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Chavez Takes Another Shot at a Limitless Presidency

The results of Sunday's vote on eliminating term limits will have ramifications for Venezuelans — and the entire world.

by
Fausta Wertz

Bio

February 13, 2009 - 12:00 am
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In December 2007, Venezuelan President Hugo Chavez held a referendum in an effort to change the Venezuelan constitution. Even though he already controlled the National Assembly, the Supreme Court, almost every state government, and the entire federal bureaucracy, the 69 amendments put forward in the referendum would have ended presidential term limits and centralized Chavez’s power. According to the current constitution, Chavez’s term is scheduled to expire in 2013.

While the referendum was rejected by 51% of the voters, it didn’t halt Chavez’s efforts to consolidate his power. Last year he enacted 26 new laws but only provided their titles, not their content. He also continued to push for ending presidential term limits. On February 15, the country will vote again on those term limits. Unfortunately, political opposition to Chavez has few resources and no unified leadership. Student demonstrators have been tear-gassed and fired at with rubber bullets by police.  Nonetheless, a large demonstration was held last weekend.

A limitless term for Chavez will have ramifications not just for Venezuelans but for the entire world. The country’s business environment has been rated by the Economist as the world’s second worst; Venezuela’s official inflation rate of 31% is rated number one out of the 82 world currencies tracked by Bloomberg; a computer belonging to FARC (Revolutionary Armed Members of Colombia) members revealed that Chavez had sent hundreds of millions of oil dollars to the Colombian terrorists; and just last week, three low-intensity explosions in Caracas — at a statue of George Washington, the Vatican’s diplomatic mission in Caracas, and a judicial building — created further insecurity, as Stratfor and other analysts were unable to ascertain who was behind the attacks.

Furthermore, since taking office in February 1999, Chavez has forged increasingly strong ties with Iran, including:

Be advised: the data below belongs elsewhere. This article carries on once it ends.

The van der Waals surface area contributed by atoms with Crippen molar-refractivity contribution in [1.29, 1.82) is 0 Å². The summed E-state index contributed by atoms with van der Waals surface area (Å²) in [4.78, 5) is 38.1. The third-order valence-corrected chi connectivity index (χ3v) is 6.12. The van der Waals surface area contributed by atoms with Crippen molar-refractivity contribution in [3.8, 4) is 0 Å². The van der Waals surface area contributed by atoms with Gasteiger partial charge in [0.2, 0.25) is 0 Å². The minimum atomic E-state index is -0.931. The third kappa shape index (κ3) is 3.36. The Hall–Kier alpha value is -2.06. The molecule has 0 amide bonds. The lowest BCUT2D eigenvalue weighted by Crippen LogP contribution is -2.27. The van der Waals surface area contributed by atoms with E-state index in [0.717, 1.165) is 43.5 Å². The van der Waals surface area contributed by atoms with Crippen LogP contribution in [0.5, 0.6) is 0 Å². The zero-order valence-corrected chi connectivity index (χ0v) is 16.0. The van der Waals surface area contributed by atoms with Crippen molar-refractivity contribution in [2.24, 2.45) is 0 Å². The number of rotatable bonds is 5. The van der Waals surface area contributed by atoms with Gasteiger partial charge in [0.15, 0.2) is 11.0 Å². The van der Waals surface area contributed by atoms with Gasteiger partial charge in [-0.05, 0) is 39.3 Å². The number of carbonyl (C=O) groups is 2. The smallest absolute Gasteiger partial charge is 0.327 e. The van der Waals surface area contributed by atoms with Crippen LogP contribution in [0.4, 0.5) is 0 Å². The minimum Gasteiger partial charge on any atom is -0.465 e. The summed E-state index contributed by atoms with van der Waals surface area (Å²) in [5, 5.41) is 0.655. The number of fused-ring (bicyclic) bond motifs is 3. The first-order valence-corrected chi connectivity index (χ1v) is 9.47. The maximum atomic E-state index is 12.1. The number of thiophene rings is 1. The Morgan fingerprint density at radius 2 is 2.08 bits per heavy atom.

• In December 2008, the Italian newspaper La Stampa reported that Iran is using Venezuelan aircraft to ship missile parts to Syria, thereby dodging United Nations sanctions.
  • The same newspaper also reported that  Venezuela’s airline, Conviasa, transports computers and engine components from the Iranian industrial group Shahid Bagheri, which is involved in Iran’s ballistic missile program.
  • Iran Air initiated direct air service between Tehran, Damascus, and Caracas at Chavez’s invitation.
  • Western anti-terrorism officials are concerned that Hezbollah may be using Venezuela as a base for operations, including kidnappings, extortion, and drug smuggling.

Chavez also consistently rants against the U.S. in his radio and TV program, Aló Presidente, rarely missing an opportunity to blame the CIA for creating mayhem or trying to oust him. And he is also in sync with Iran when it comes to his views on Israel and the Jews. He has a long record of anti-Semitic, anti-Israel statements.

In December 2005, a Venezuelan blog — The Devil’s Excrement — translated Chavez’s televised rant:

The world is for all of us, then, but it so happens that a minority, the descendants of the same ones that crucified Christ, the descendants of the same ones that kicked Bolivar out of here and also crucified him in their own way over there in Santa Marta, in Colombia. A minority has taken possession all of the wealth of the world, a minority has taken ownership of all of the gold of the planet, of the silver, of the minerals, the waters, the good lands, oil, of the wealth then and have concentrated the wealth in a few hands.

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